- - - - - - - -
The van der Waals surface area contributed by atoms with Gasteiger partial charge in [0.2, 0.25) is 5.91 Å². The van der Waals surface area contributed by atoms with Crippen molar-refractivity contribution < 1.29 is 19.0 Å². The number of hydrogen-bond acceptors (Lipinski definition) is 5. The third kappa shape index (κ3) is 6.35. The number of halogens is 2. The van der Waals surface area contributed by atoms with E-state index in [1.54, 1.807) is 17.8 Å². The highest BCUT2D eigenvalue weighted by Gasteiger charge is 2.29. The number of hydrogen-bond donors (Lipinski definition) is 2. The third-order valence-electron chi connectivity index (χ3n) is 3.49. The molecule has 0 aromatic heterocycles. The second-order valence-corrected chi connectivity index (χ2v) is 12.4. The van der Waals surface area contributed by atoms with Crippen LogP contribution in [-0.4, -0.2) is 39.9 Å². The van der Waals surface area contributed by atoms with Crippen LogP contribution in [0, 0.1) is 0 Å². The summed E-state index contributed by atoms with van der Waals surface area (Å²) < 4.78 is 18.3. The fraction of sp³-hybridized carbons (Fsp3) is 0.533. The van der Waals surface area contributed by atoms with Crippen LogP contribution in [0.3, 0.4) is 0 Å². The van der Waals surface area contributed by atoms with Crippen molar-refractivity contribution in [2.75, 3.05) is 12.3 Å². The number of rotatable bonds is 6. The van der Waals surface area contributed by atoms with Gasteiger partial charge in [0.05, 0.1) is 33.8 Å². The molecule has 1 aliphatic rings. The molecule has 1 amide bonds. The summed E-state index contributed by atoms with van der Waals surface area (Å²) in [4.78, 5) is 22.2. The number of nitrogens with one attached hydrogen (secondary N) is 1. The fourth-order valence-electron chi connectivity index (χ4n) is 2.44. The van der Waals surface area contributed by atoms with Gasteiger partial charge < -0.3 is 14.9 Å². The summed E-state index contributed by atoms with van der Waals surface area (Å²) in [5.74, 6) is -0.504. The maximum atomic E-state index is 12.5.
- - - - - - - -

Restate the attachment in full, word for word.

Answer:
The van der Waals surface area contributed by atoms with Gasteiger partial charge in [0.2, 0.25) is 5.91 Å². The van der Waals surface area contributed by atoms with Crippen molar-refractivity contribution < 1.29 is 19.0 Å². The number of hydrogen-bond acceptors (Lipinski definition) is 5. The third kappa shape index (κ3) is 6.35. The number of halogens is 2. The van der Waals surface area contributed by atoms with E-state index in [1.54, 1.807) is 17.8 Å². The highest BCUT2D eigenvalue weighted by Gasteiger charge is 2.29. The number of hydrogen-bond donors (Lipinski definition) is 2. The third-order valence-electron chi connectivity index (χ3n) is 3.49. The molecule has 0 aromatic heterocycles. The second-order valence-corrected chi connectivity index (χ2v) is 12.4. The van der Waals surface area contributed by atoms with Crippen LogP contribution in [-0.4, -0.2) is 39.9 Å². The van der Waals surface area contributed by atoms with Crippen LogP contribution in [0, 0.1) is 0 Å². The summed E-state index contributed by atoms with van der Waals surface area (Å²) < 4.78 is 18.3. The fraction of sp³-hybridized carbons (Fsp3) is 0.533. The van der Waals surface area contributed by atoms with Crippen LogP contribution in [0.3, 0.4) is 0 Å². The van der Waals surface area contributed by atoms with Crippen molar-refractivity contribution in [2.75, 3.05) is 12.3 Å². The number of rotatable bonds is 6. The van der Waals surface area contributed by atoms with Gasteiger partial charge in [0.05, 0.1) is 33.8 Å². The molecule has 1 aliphatic rings. The molecule has 1 amide bonds. The summed E-state index contributed by atoms with van der Waals surface area (Å²) in [4.78, 5) is 22.2. The number of nitrogens with one attached hydrogen (secondary N) is 1. The fourth-order valence-electron chi connectivity index (χ4n) is 2.44. The van der Waals surface area contributed by atoms with Gasteiger partial charge < -0.3 is 14.9 Å². The summed E-state index contributed by atoms with van der Waals surface area (Å²) in [5.74, 6) is -0.504. The maximum atomic E-state index is 12.5.